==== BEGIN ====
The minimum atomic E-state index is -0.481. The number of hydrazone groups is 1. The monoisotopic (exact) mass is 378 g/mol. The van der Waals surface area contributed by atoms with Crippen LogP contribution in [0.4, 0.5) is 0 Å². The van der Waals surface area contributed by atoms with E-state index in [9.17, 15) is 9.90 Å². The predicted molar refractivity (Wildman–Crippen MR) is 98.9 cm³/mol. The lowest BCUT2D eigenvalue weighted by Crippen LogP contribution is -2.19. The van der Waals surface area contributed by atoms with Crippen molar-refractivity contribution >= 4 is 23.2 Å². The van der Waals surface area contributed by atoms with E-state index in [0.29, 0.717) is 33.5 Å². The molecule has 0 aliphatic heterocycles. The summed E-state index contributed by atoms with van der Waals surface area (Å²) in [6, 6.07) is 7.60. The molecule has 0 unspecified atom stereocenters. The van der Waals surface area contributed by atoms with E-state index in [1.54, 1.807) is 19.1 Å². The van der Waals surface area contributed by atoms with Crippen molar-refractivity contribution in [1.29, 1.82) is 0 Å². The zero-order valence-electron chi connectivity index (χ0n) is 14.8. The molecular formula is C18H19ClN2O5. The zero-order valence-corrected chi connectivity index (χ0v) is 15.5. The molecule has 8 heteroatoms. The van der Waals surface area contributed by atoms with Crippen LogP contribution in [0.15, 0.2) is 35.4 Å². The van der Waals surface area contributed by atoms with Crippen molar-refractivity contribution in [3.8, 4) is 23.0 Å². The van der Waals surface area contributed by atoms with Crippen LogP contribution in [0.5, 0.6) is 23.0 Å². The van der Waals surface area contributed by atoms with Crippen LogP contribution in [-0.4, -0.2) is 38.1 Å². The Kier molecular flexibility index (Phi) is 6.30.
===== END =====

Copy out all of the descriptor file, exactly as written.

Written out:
The minimum atomic E-state index is -0.481. The number of hydrazone groups is 1. The monoisotopic (exact) mass is 378 g/mol. The van der Waals surface area contributed by atoms with Crippen LogP contribution in [0.4, 0.5) is 0 Å². The van der Waals surface area contributed by atoms with E-state index in [9.17, 15) is 9.90 Å². The predicted molar refractivity (Wildman–Crippen MR) is 98.9 cm³/mol. The lowest BCUT2D eigenvalue weighted by Crippen LogP contribution is -2.19. The van der Waals surface area contributed by atoms with Crippen molar-refractivity contribution >= 4 is 23.2 Å². The van der Waals surface area contributed by atoms with E-state index in [0.29, 0.717) is 33.5 Å². The molecule has 0 aliphatic heterocycles. The summed E-state index contributed by atoms with van der Waals surface area (Å²) in [6, 6.07) is 7.60. The molecule has 0 unspecified atom stereocenters. The van der Waals surface area contributed by atoms with E-state index in [1.54, 1.807) is 19.1 Å². The van der Waals surface area contributed by atoms with Crippen molar-refractivity contribution in [1.29, 1.82) is 0 Å². The zero-order valence-electron chi connectivity index (χ0n) is 14.8. The molecular formula is C18H19ClN2O5. The zero-order valence-corrected chi connectivity index (χ0v) is 15.5. The molecule has 8 heteroatoms. The van der Waals surface area contributed by atoms with Crippen LogP contribution in [0.15, 0.2) is 35.4 Å². The van der Waals surface area contributed by atoms with Crippen molar-refractivity contribution in [3.8, 4) is 23.0 Å². The van der Waals surface area contributed by atoms with Crippen LogP contribution in [0.5, 0.6) is 23.0 Å². The van der Waals surface area contributed by atoms with Crippen LogP contribution in [-0.4, -0.2) is 38.1 Å². The Kier molecular flexibility index (Phi) is 6.30.